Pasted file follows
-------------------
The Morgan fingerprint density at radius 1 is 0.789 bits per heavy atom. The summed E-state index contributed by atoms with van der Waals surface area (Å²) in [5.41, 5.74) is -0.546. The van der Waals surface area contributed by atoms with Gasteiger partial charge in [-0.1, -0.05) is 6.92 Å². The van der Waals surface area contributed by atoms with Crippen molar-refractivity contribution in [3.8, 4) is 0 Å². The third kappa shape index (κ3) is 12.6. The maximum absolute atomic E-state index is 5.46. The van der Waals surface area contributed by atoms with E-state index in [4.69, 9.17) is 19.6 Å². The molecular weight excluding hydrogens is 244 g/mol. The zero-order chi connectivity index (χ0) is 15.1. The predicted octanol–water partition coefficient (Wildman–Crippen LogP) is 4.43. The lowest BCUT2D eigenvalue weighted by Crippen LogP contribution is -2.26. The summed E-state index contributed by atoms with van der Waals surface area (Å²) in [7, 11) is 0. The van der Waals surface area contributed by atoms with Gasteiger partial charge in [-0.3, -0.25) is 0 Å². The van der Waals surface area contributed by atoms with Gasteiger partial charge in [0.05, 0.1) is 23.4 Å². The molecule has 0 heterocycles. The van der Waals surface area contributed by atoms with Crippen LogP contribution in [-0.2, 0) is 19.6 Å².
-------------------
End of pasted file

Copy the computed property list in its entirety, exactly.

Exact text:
The Morgan fingerprint density at radius 1 is 0.789 bits per heavy atom. The summed E-state index contributed by atoms with van der Waals surface area (Å²) in [5.41, 5.74) is -0.546. The van der Waals surface area contributed by atoms with Gasteiger partial charge in [-0.1, -0.05) is 6.92 Å². The van der Waals surface area contributed by atoms with Crippen molar-refractivity contribution in [3.8, 4) is 0 Å². The third kappa shape index (κ3) is 12.6. The maximum absolute atomic E-state index is 5.46. The van der Waals surface area contributed by atoms with E-state index in [4.69, 9.17) is 19.6 Å². The molecular weight excluding hydrogens is 244 g/mol. The zero-order chi connectivity index (χ0) is 15.1. The predicted octanol–water partition coefficient (Wildman–Crippen LogP) is 4.43. The lowest BCUT2D eigenvalue weighted by Crippen LogP contribution is -2.26. The summed E-state index contributed by atoms with van der Waals surface area (Å²) in [7, 11) is 0. The van der Waals surface area contributed by atoms with Gasteiger partial charge in [-0.3, -0.25) is 0 Å². The van der Waals surface area contributed by atoms with Gasteiger partial charge in [0.05, 0.1) is 23.4 Å². The molecule has 0 heterocycles. The van der Waals surface area contributed by atoms with Crippen LogP contribution in [-0.2, 0) is 19.6 Å².